For many years, I've been trying to coax my orchids to do a rerun of their showy display of flowers. Instead, these freeloaders sit in their optimal orchid-growing corner and demand their bi-weekly attention of watering and nutrients, prayers and begging and show nothing in return aside from not letting their green leaves die (at best).
If like me you've experienced the frustration of an orchid lover's failures, that should be enough of a background story to explain my utter surprise and delight when in early December of last year, one of the orchids revealed a little stem of green buds... Two months later, and the buds have grown into blooms which are still as beautiful and seductive as ever.
This is such a memorable event that I've been not only secretly allude prophetic meaning to it (something good is going to happen soon, if it's not happening already...); but also tempted to create a new perfume inspired by it...
Sambac jasmine is one of my favourite notes among all flowers and especially white florals. It is exotic and reminds me of fragrant green tea and gardenia (both of which I adore). In previous perfumes creations I've used it either to create a gardenia effect (GiGi, Charisma, Fete d'Hiver), or as a supporting note to jasmine grandiflorum (as in Yasmin and Moon Breath). Tamya and Fetish are the only two perfumes I've created in which it plays a star role - in both I've harnessed the intoxicating sweetness of its high methyl anthranilate content to create a fruity if not almost gourmand fragrance.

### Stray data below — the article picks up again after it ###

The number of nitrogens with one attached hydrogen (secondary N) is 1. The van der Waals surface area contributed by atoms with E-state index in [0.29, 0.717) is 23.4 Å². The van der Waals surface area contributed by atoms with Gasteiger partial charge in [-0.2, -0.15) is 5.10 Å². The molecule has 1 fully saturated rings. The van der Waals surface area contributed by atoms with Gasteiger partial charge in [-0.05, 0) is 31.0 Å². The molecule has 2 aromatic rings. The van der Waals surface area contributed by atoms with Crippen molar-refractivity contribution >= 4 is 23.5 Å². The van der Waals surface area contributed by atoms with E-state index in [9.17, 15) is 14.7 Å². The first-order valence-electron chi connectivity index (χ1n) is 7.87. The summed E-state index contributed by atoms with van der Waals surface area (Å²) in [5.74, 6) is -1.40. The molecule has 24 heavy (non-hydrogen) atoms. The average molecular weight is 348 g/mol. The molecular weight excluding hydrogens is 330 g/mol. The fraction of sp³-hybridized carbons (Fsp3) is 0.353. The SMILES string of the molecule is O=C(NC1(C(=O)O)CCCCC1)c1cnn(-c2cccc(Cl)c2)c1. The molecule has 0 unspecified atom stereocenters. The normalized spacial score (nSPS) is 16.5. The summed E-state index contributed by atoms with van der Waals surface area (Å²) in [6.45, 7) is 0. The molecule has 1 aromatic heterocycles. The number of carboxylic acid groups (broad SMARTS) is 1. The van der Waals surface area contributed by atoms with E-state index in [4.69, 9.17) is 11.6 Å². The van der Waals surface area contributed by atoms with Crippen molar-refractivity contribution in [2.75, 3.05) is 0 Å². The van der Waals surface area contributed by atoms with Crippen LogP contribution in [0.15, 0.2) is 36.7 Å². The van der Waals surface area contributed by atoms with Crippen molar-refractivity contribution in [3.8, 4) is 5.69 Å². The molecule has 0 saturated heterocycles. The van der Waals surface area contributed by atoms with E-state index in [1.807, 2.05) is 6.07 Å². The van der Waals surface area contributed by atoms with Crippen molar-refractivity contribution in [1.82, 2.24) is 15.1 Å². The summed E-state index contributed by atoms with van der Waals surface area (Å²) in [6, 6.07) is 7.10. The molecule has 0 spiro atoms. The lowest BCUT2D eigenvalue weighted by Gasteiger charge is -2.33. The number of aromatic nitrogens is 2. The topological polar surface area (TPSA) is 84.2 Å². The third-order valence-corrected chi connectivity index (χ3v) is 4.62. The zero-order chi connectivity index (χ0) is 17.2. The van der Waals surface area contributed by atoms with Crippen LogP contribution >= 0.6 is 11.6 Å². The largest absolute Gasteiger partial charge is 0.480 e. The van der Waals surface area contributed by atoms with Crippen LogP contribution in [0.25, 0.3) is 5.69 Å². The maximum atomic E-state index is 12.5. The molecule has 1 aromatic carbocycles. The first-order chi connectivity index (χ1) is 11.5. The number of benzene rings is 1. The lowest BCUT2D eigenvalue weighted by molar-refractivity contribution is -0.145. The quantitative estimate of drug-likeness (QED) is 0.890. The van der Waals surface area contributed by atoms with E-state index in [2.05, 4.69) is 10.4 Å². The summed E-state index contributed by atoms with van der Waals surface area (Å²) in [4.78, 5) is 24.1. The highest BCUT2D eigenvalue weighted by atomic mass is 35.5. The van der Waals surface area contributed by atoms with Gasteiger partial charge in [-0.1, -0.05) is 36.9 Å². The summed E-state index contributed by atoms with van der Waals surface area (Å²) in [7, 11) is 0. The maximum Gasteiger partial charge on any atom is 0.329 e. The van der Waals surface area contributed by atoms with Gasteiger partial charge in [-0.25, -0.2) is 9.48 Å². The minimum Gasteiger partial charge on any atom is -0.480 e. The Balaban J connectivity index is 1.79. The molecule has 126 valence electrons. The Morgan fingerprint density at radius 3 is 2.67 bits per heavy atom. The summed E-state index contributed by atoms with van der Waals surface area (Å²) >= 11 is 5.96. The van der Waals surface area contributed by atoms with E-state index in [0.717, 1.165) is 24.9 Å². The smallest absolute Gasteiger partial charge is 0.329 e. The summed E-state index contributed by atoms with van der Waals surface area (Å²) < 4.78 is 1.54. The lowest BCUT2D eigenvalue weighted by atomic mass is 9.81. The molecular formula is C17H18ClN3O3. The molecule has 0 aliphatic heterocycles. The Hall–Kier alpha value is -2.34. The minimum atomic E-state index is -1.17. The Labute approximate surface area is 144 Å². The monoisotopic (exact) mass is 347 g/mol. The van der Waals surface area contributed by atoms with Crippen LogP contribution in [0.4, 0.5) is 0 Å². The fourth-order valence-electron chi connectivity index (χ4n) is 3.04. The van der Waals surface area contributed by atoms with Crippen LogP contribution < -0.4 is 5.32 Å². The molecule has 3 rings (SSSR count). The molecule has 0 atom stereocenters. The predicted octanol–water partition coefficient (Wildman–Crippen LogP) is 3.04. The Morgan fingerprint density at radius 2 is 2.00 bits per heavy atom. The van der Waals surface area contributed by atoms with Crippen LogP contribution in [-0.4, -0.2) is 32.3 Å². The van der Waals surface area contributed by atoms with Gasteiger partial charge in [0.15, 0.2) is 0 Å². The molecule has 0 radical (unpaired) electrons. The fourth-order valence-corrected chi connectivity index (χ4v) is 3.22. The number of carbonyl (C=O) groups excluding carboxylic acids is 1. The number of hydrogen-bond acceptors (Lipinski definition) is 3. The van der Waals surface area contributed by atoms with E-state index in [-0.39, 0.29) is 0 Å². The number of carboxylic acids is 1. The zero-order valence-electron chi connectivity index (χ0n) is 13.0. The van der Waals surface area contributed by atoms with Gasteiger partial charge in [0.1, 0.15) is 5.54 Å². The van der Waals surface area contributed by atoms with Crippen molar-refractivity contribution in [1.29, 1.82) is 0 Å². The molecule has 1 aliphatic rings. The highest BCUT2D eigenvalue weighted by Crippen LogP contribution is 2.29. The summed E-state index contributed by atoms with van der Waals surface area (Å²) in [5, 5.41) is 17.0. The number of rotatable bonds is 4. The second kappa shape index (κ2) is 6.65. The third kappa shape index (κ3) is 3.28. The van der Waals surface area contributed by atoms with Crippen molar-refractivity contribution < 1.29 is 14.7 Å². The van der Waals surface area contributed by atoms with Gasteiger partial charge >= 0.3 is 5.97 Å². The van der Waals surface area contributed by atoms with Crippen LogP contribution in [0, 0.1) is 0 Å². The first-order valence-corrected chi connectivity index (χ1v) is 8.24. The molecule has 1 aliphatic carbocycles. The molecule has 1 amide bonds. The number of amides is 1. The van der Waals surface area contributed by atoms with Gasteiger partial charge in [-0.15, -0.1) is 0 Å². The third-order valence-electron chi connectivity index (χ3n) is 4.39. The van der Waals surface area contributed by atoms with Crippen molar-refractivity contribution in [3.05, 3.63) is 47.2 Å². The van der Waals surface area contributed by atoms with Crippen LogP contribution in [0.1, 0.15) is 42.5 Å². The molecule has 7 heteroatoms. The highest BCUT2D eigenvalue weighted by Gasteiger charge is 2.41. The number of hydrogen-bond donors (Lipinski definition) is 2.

In this orchid-inspired perfume, sambac jasmine is the star of the show. I've paired it with cardamom before in GiGi but here this effect is magnified and exaggerated. I was reminded of how much I enjoy this unusual combination when I was running the solid perfume workshop with my Floriental Week students. The following week I ventured into my lab and was looking for different ways to treat jasmine sambac that I have not thought about before. I played with pairing it with cool, medicinal top notes and also incorporate a material that is new to me: mandarin petitgrain. This is a petitgrain that is very rich in methyl anthranilate (also present in the sambac), but also has a cold soil and leafy qualities. To add to my challenge, I've tried to stay away from ambery notes, even though I love them and know they work with sambac jasmine. The amber base is a natural tendency of mine and sometimes I just need to try something new. In this case, I focused on musk and woods.
I've been wearing this orchid-inspired perfume for over a week now and I'm surprisingly pleased with the result... But as always, when things go smoothly on the composition front, a name for the perfume escapes me (or the one I think about turns out to have a certain connotation that I prefer to avoid).